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25 Things you didn't know about rhinos

by Tswalu Kalahari on Mon, September 03, 2012 in News, 

A group of rhinos is called a “crash”.

White rhinos aren’t white. (And black rhinos aren’t black.) The white rhino’s name is taken from the Afrikaans word describing its mouth: “weit”, meaning “wide”. Early English settlers in South Africa misinterpreted the “weit” for “white”.

Rhinos are fast! They can run up to 30 – 40 miles per hour, which may not sound like much, but if one is running straight towards you it feels like a NASCAR race car is coming your way.

Rhino pregnancies last 15 – 16 months. Yikes!

A rhino’s skin is much softer than it looks, and is actually quite sensitive to sunburns and insect bites. (That’s why rhinos like rolling in the mud so much – it helps to protect them from the sunburns and insects.)

Contrary to the common myth, there is no evidence that rhinos stamp out forest fires!

The white rhino is the largest rhino (and the largest land mammal after the elephant) – they can weigh up to 6,000 pounds. The Sumatran rhino is the smallest rhino, weighing in at a mere 1,300 – 2,000 pounds.

Rhinos have poor eyesight, but very well-developed senses of smell and hearing. (And they will charge at you when startled – the best way to escape is by climbing a tree, if one is handy!)

African rhinos have a symbiotic relationship with oxpeckers, also called “tick birds”. In Swahili, the oxpecker is called “askari wa kifaru”, which means “the rhino’s guard”. The oxpecker eats ticks and other insects it finds on the rhino, and creates a commotion when it senses danger.

Most rhinos use piles of dung to leave “messages” for other rhinos - nuances in the smell of dung can tell a rhino a lot about others in the area. Each rhino’s smell identifies its owner as unique - the smell is different for young vs. adult animals, for males vs. females, and females in estrus vs. non-reproductive females. Combined with urine left along trails, dung piles create invisible “borders” around a rhino’s territory.

Rhinos have existed on earth for more than 50 million years, and once roamed throughout North America and Europe (as well as Asia and Africa).

Throughout their history, rhinos have been a very diverse group. The extinct rhino Paraceratherium was the largest land mammal that ever lived, and resembled a big, muscular giraffe. Telecoeras was a single-horned, hippo-like grazer common in North America.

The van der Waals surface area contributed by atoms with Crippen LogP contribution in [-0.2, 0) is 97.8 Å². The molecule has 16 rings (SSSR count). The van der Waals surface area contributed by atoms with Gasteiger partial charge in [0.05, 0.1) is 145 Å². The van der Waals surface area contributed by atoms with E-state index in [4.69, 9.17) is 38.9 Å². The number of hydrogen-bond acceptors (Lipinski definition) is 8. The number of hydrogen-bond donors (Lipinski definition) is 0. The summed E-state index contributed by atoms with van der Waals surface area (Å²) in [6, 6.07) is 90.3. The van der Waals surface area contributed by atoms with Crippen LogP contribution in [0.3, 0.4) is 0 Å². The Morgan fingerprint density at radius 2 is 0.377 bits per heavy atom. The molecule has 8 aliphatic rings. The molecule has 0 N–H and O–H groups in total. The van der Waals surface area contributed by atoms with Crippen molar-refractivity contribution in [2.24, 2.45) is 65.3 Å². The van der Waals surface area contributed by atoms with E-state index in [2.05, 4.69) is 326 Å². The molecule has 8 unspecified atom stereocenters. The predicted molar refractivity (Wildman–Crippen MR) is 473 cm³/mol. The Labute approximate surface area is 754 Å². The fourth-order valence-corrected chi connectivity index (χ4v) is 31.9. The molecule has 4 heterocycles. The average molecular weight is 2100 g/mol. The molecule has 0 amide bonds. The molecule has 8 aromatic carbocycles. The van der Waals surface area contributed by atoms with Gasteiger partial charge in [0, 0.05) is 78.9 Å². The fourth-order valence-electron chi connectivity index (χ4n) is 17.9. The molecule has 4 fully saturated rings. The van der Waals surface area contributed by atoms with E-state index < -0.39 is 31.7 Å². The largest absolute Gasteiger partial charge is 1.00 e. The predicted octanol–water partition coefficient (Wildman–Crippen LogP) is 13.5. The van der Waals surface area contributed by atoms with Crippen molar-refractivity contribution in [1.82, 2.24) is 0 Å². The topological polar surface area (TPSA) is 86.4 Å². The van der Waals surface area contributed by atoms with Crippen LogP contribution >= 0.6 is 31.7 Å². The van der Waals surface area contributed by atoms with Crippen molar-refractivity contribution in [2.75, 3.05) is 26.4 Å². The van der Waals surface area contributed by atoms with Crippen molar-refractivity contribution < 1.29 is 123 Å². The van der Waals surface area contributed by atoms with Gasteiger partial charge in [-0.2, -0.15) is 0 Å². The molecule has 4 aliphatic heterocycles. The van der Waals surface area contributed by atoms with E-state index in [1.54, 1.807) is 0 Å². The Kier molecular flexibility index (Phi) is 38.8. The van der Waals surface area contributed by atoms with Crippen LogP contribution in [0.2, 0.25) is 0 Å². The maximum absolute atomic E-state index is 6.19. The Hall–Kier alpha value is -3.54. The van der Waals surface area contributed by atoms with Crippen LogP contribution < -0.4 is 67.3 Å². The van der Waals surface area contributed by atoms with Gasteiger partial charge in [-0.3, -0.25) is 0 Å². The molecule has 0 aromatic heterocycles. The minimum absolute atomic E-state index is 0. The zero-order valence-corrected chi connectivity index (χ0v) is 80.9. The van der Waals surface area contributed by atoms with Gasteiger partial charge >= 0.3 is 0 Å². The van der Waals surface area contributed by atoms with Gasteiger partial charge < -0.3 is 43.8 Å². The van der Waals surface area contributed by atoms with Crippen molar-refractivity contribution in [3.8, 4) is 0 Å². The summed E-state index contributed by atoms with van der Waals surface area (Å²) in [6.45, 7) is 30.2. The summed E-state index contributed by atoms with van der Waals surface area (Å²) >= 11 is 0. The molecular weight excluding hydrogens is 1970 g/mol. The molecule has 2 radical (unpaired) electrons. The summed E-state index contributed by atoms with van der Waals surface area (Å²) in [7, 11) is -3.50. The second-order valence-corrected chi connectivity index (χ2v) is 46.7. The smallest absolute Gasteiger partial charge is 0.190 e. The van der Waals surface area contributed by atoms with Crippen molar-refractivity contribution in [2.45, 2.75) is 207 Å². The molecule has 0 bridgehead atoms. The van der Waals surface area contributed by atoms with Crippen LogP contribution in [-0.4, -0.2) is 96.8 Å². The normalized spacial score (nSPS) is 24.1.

The book, The Wonderful Wizard of Oz, written by L. Frank Baum and illustrated by W.W. Denslow, differs a lot from the movie classic, and actually has a reference to rhinos. Dorothy, the Scarecrow, the Tin Man and the Lion each get to meet the Wizard individually and he appears differently to each one of them. To Dorothy he appears as a huge head, to the Scarecrow as a beautiful woman, to the Lion as a great ball of fire, and to the Tin Man as a terrible beast. The beast is described as such, “It was nearly as big as an elephant, and the green throne seemed hardly strong enough to hold its weight. The Beast had a head like that of a rhinoceros, only there were five eyes in its face. There were five long arms growing out of its body and it also had five long, slim legs. Thick woolly hair covered every part of it, and a more dreadful-looking monster could not be imagined.” Somehow, this never made it to the film version.

Three of the five surviving rhino species (black, Javan and Sumatran) are Critically Endangered, which means there is at least a 50% chance that these species will become extinct within three generations (for rhinos, this means about 30-60 years).

The ancient woolly rhino, whose entire body was covered in a thick, shaggy coat, was hunted by early humans and is depicted in cave paintings dating back more than 30,000 years ago. The Sumatran rhino is the closest living relative of the extinct Woolly Rhino. (And they’ve got the hair to prove it!)

The black rhino has a prehensile lip which allows it to feed on trees and shrubs. (The other African species, the white rhino, has a long, flat lip for grazing on grasses.)

The Javan rhino is the rarest land mammal in the world. Less than 50 individuals survive in only two locations (Cat Tien National Park in Vietnam and Ujung Kulon National Park in Indonesia.)

Not all rhinos are solitary – both black and white rhinos commonly live in extended family groups (particularly females and calves).
Rhino horn is not used as an aphrodisiac in traditional Asian medicine. It is actually used to reduce pain and fever, although there is no scientific evidence to support this usage, and of course, it is illegal.

Sumatran, black and white rhinos all have two horns; Javan and greater one-horned rhinos have one horn. (And some female Javan rhinos don’t appear to have a horn at all.)

The most famous piece of rhino artwork is Albrecht Durer’s woodcut, “The Rhinoceros”, printed in 1515. It (not entirely accurately) depicts a greater one-horned rhino sent as a gift from the King of Portugal to Pope Leo X, and has been reprinted countless times over the past 500 years.

The word rhinoceros comes from the Greek rhino (nose) and ceros (horn).

Depending on the species, rhinos can live to be 35 – 50 years old.

Rhino horns are made of keratin, the same material that makes up your hair and fingernails.

The closest living rhino “relatives” are tapirs, horses and zebras.

Courtesy of Rhino Project https://www.facebook.com/RhinoProject